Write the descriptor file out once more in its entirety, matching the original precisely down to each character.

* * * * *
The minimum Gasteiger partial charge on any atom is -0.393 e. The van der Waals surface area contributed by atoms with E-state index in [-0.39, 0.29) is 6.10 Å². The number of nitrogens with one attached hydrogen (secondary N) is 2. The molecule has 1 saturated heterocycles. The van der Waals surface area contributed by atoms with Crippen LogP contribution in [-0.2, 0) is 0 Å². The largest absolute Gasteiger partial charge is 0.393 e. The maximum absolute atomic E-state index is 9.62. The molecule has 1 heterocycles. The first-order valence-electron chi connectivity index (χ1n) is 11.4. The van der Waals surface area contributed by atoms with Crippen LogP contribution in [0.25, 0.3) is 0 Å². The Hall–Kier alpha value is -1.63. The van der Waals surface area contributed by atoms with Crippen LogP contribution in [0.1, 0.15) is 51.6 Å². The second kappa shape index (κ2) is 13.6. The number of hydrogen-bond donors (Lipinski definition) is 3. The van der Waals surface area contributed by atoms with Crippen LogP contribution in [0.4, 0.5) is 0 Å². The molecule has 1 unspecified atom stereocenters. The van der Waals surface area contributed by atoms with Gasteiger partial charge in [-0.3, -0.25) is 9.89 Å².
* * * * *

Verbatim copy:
The minimum Gasteiger partial charge on any atom is -0.393 e. The van der Waals surface area contributed by atoms with E-state index in [-0.39, 0.29) is 6.10 Å². The number of nitrogens with one attached hydrogen (secondary N) is 2. The molecule has 1 saturated heterocycles. The van der Waals surface area contributed by atoms with Crippen LogP contribution in [-0.2, 0) is 0 Å². The largest absolute Gasteiger partial charge is 0.393 e. The maximum absolute atomic E-state index is 9.62. The molecule has 1 heterocycles. The first-order valence-electron chi connectivity index (χ1n) is 11.4. The van der Waals surface area contributed by atoms with Crippen LogP contribution in [0.25, 0.3) is 0 Å². The Hall–Kier alpha value is -1.63. The van der Waals surface area contributed by atoms with Crippen LogP contribution in [0.1, 0.15) is 51.6 Å². The second kappa shape index (κ2) is 13.6. The number of hydrogen-bond donors (Lipinski definition) is 3. The van der Waals surface area contributed by atoms with Crippen LogP contribution in [0.4, 0.5) is 0 Å². The molecule has 1 unspecified atom stereocenters. The van der Waals surface area contributed by atoms with Gasteiger partial charge in [-0.3, -0.25) is 9.89 Å².